In: United Nations Fund for Population Activities (UNFPA) The United Nat ions and population: Major resolutions and instruments. New York, Oceana, 1974. (Law and Population Book Series, No. 7) p. 211-212Selected purposes of the International Bank for Reconstruction and D evelopment (IBRD), as described under Article One of the Articles of Agreement of IBRD, include: 1) Reconstruction and development assistance to member states through facilitating capital investment for production purposes, including restoration and reconversion of production facilities to peacetime needs and stimulating of industrial and resource development in developing countries; 2) Promotion of the balanced, long- range growth of international trade through encouragement of international investment for the development of production and economic well-being of the population of member states; and 3) Arrangement of loans made or guaranteed by the Bank through other channels in order that more urgent large and small projects receive first priority. A second section briefly describes the contents of an IBRD sector working paper on population planning.
Paper presented at the Nineteenth Session of the UNICEF/WHO Joint Committee on Health Policy, Geneva, February 1-2, 1972. 40 pFamily planning is an integral part of the health care of the family and has a striking impact of the health of the mother and children. Many aspects of family planning care require the personnel, skills, techniques, and facilities of health services and is thus of concern to UNICEF and WHO. Once individual governments have determined basic matters of family planning policy and methods, UNICEF and WHO can respond to requests for assistance on a wide range of activities, with the primary goal being the promotion of health care of the family. Emphasis will be placed on achieving this by strengthening the basic health services that already have a solid foundation in the community. The past experience of UNICEF and WHO should provide valuable guidance for assistance to the health aspects of family planning, particularly as they relate to the planning and evaluation of programs; organization and administration; public education; the education and training of all medical personnel; and the coordination of family health activities both inside and outside the health sector. The review recommends that UNICEF and WHO first regard the capacity of the host country to absorb aid and maintain projects, and that specific family planning activities, such as the provision of supplies, equipment, and transport, be introduced only when the infrastructure is actually being expanded. Capital investment should be viewed in relation to the government's ability to meet budgetary and staff requirements the new facilities demand.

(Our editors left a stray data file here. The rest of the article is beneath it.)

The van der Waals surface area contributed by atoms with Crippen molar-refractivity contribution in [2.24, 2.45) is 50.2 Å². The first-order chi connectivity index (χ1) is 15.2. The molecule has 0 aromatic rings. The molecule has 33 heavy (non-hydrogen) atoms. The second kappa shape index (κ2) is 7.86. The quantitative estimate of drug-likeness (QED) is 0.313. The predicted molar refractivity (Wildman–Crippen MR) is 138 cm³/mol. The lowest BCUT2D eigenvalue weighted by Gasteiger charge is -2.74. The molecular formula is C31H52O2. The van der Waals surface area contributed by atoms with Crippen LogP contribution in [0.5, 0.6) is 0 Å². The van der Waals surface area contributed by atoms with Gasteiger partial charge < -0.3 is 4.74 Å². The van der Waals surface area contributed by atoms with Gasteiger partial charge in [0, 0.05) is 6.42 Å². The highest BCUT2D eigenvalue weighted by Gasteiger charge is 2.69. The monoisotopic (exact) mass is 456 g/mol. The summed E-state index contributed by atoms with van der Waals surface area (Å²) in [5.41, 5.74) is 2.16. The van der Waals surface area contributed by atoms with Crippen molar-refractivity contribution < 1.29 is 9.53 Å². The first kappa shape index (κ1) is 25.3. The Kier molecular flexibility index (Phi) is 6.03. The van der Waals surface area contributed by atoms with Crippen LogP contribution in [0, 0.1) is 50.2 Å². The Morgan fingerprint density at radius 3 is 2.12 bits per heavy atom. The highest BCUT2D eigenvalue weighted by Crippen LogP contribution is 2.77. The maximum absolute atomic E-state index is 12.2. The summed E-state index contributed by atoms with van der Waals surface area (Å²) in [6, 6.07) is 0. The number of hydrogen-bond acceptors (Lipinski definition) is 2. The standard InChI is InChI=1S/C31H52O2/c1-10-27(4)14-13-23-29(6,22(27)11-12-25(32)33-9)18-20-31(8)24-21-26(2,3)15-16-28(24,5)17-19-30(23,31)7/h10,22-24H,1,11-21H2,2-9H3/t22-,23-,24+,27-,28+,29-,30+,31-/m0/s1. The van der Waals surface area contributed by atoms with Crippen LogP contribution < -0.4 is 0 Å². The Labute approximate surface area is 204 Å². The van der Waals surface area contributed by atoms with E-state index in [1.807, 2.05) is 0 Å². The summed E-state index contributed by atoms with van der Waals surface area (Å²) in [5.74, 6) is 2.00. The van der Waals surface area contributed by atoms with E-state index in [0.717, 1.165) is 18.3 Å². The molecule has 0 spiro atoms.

The blurred line between aiding progress and sanctioning abuse: United States appropriations, the UNFPA and family planning in the P.R.C.
New York Law School Journal of Human Rights. 2000; 17(3):1063-1104.This note discusses the trend in People's Republic of China programs, international standards of human rights, legislative trends, and the United States budget for fiscal years 2000 and 2001 as they apply to family planning programs. Specifically, this discussion shows why Congress should condition funding of these programs based on assurances of compliance with human rights standards. Part I presents an overview of the P.R.C. programs. Part II reviews internationally accepted standards of human rights concerning reproduction and population control, as well as China's violations of these rights. Part III describes UNFPA funding of the P.R.C.'s programs, emphasizing their latest 4-year program. Part IV discusses the legislative trend since 1985 of limiting or halting funding to the programs, and the current state of the federal budget regarding these appropriations. Part V discusses the global gag rule and the necessity of its removal. Part VI considers recently proposed legislation regarding funding family planning. Finally, the conclusion proposes a possible solution to the family planning dilemma in the face of both the continuing need for assistance and the continued existence of human rights abuses. (excerpt)
Lancet. 2002 Jul 27; 360(9329):313.On July 22, 2002, the State Department announced that the Bush administration will withhold US$34 million from the UN Population Fund (UNFPA) that Congress had allocated, charging that the UNFPA supports the programs in China that force women to have abortions and to undergo involuntary sterilization. In contrast, an independent panel, which was sent to evaluate UNFPA programs in China, reported that it found no evidence that UNFPA has knowingly supported or participated in the management of a program of coercive abortion or involuntary sterilization. Thus, the panel recommended that the US funds be released. However, the panel did find that government programs still retained coercive elements in law and practice and the panel recommended that no US funds be given directly to the Chinese population programs.